GLOBAL CLASSROOM SPRING 2014


A project of the Northwest Film Center School of Film

FREE FILM SCREENING FOR HIGH SCHOOL CLASSES
DIRECTOR LINAS PHILLIPS IN ATTENDANCE

GREAT SPEECHES FROM A DYING WORLD
FRIDAY, APRIL 18

10 AM
Whitsell Auditorium at the Portland Art Museum – 1219 SW Park Ave
NO COST for high school students and teachers

In honor of National Poetry Month, we are exited to bring you our next FREE Global Classroom screening from Seattle filmmaker Linas Phillips. GREAT SPEECHES FROM A DYING WORLD follows Linas on a personal expedition as he befriends 12 homeless people in Seattle struggling with their unfortunate circumstances. Through the artifice of their reciting great speeches from history—from Shakespeare to JFK—we glimpse the nobility in their lives and a new context for the words and ideas themselves.

The film will be introduced by filmmaker Linas Phillips, and following the screening Linas will facilitate a Q & A with students and teachers.

To take advantage of this exciting opportunity for your students, please CLICK HERE to download our reservation form. You can also contact Education Programs Manager, Anna Crandall at anna@nwfilm.org or phone (503-221-1156 x25) with any questions.


GREAT SPEECHES FROM A DYING WORLD
USA 2007 / 91 minutes
DIRECTOR: LINAS PHILLIPS
Watch the trailer
Read the New York Times review
Read an interview with director Linas Phillips
GREAT SPEECHES 


ABOUT GLOBAL CLASSROOM

The Northwest Film Center School of Film’s Global Classroom Program brings the best in new world cinema to high school students through free screenings during the Portland International Film Festival and throughout the school year. Screenings take place in the Film Center’s Whitsell Auditorium, inside the Portland Art Museum.

GLOBAL CLASSROOM PIFF 37

Portland International Film Festival
February 18-21, 2014

FREE DAYTIME SCREENINGS FOR HIGH SCHOOL CLASSES
Northwest Film Center’s Whitsell Auditorium, inside the Portland Art Museum

The opportunity to teach the world through film is available FREE to you and your students on a first-come, first-serve basis. Participation is by advanced reservation only. Please preview the film you intend to see, and take advantage of the background materials provided to optimize curriculum integration.

Films and Showtimes:

Tuesday, February 18
10:00am ERNEST & CELESTINE (France)
12:30pm MAIDENTRIP (Netherlands)

Wednesday, February 19
10:00am MAIDENTRIP (Netherlands)
12:30pm THE GOLDEN DREAM (Mexico)

Thursday, February 20
10:00am VILLAGE AT THE END OF THE WORLD (Great Britain)
12:30pm MAIDENTRIP (Netherlands)

Friday, February 21
10:00am THE GOLDEN DREAM (Mexico)
12:30pm ERNEST & CELESTINE (France)

CLICK HERE TO DOWNLOAD OUR RESERVATION FORM

Information about visiting the Whitsell Auditorium (map)

Questions? Contact Anna Crandall, anna@nwfilm.org (503) 221-1156 x25

Festival screenings are subject to change.

ERNEST AND CELESTINE (France, 2013)
Tuesday, February 18 at 10:00am
Friday, February 21 at 12:45pm
In French with English subtitles
DIRECTOR: Stéphane Aubier, Vincent Patar, Benjamin Renner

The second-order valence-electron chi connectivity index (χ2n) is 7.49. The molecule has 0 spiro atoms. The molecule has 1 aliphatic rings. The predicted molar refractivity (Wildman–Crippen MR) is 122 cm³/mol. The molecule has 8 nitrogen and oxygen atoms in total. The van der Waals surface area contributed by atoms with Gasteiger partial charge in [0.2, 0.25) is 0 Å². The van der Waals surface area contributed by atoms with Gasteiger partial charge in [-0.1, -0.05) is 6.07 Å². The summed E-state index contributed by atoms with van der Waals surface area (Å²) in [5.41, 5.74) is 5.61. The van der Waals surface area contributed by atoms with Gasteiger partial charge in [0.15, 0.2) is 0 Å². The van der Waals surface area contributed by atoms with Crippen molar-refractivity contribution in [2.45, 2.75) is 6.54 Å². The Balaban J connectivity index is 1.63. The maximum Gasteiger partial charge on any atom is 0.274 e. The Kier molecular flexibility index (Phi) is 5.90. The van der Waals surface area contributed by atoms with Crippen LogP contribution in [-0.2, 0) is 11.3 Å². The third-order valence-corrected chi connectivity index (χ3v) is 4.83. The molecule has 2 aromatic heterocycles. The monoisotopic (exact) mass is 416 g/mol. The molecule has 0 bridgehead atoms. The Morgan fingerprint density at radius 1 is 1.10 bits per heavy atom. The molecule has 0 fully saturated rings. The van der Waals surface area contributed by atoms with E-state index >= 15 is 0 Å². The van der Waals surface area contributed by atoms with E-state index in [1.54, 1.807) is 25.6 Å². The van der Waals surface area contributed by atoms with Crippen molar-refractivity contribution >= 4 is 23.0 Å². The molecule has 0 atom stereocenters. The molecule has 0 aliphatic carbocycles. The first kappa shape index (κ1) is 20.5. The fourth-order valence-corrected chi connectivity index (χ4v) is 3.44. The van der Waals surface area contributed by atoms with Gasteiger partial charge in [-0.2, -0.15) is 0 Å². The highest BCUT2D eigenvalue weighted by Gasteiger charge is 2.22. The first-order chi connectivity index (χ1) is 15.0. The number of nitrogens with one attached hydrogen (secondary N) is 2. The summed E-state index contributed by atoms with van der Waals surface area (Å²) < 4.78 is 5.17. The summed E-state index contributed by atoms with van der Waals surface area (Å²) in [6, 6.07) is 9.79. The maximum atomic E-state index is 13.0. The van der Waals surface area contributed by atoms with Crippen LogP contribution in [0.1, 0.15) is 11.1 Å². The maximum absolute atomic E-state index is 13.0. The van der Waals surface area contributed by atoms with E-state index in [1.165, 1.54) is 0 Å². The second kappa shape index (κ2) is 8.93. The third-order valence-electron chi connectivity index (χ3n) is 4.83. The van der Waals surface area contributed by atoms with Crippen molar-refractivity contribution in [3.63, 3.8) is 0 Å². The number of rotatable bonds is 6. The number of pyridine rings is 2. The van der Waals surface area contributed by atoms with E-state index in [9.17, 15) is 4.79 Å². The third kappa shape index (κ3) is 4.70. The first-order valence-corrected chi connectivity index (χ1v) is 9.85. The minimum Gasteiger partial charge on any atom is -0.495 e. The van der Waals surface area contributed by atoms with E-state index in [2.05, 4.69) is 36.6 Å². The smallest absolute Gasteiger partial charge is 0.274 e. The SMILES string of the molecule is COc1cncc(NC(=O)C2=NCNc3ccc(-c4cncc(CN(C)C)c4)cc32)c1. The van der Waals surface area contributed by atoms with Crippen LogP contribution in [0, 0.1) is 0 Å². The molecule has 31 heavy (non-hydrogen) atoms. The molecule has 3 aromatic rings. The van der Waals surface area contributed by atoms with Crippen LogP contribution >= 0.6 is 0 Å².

Animation- 80 mins.
Ernest and Celestine is the winner of France’s Cesar Award for Best Animated Feature and numerous other festival prizes. Tucked away in networks of winding subterranean tunnels lives a civilization of hard-working mice, terrified of the bears that live aboveground. Unlike her fellow mice, Celestine is an artist and a dreamer, and when she nearly ends up as breakfast for burly troubadour Ernest, the pair forms an unlikely bond. But it isn’t long before their friendship is put on trial by their respective bear-fearing and mice-eating communities. Like a gorgeous watercolor painting brought to life, influences as varied as Buster Keaton, Bugs Bunny, and the outlaw romanticism of Bonnie and Clyde create “a delightful melding of visual style and narrative pirouettes, a just-about-perfect hand-drawn animated feature.”—Screen Daily.

Sponsored by the French American International School and TV5Monde.

MAIDENTRIP (Netherlands, 2013)
Tuesday, February 18 at 12:30pm
Wednesday, February 19 at 10:00am
Thursday, February 20 at 12:30pm
In Dutch and English with English subtitles
Themes: personal courage, first person storytelling, carrying out a journey, family relationships

Director: Jillian Schlesinger
Documentary – 82 mins.
“At just 14 years old, Laura Dekker sets out on a two-year voyage ‘to become the youngest person ever to sail around the world alone.’ While the Dutch teen’s announcement spurs a highly publicized custody battle with the Child Welfare Office, Schlesinger focuses on the real heart of the story, a fiercely independent girl and her audacious dream. Schlesinger films Laura at her many exotic ports of call, but it’s the young captain herself who shoots all the footage at sea in journal-like conversations with the camera. Far from scrutiny and land, she’s visibly free and speaks so confidently and honestly about her desires, fears, and vulnerability, you forget you’re watching a teenager. It’s clear this old soul is captaining not only her beloved boat Guppy, but also her future, of which she’s already in full command.”—Hot Docs.

Sponsored by Chipotle Mexican Grill and the World Affairs Council of Oregon.

VILLAGE AT THE END OF THE WORLD (Greenland, 2013)
Thursday February 20th at 10:00am
In North American Indian (Greenlandic) and English with English subtitles
Topics: indigenous cultural traditions, coming of age, perspectives on environmentalism, narrative structure in documentary

Directors: Sarah Gavron, David Katznelson
Documentary – 82 mins.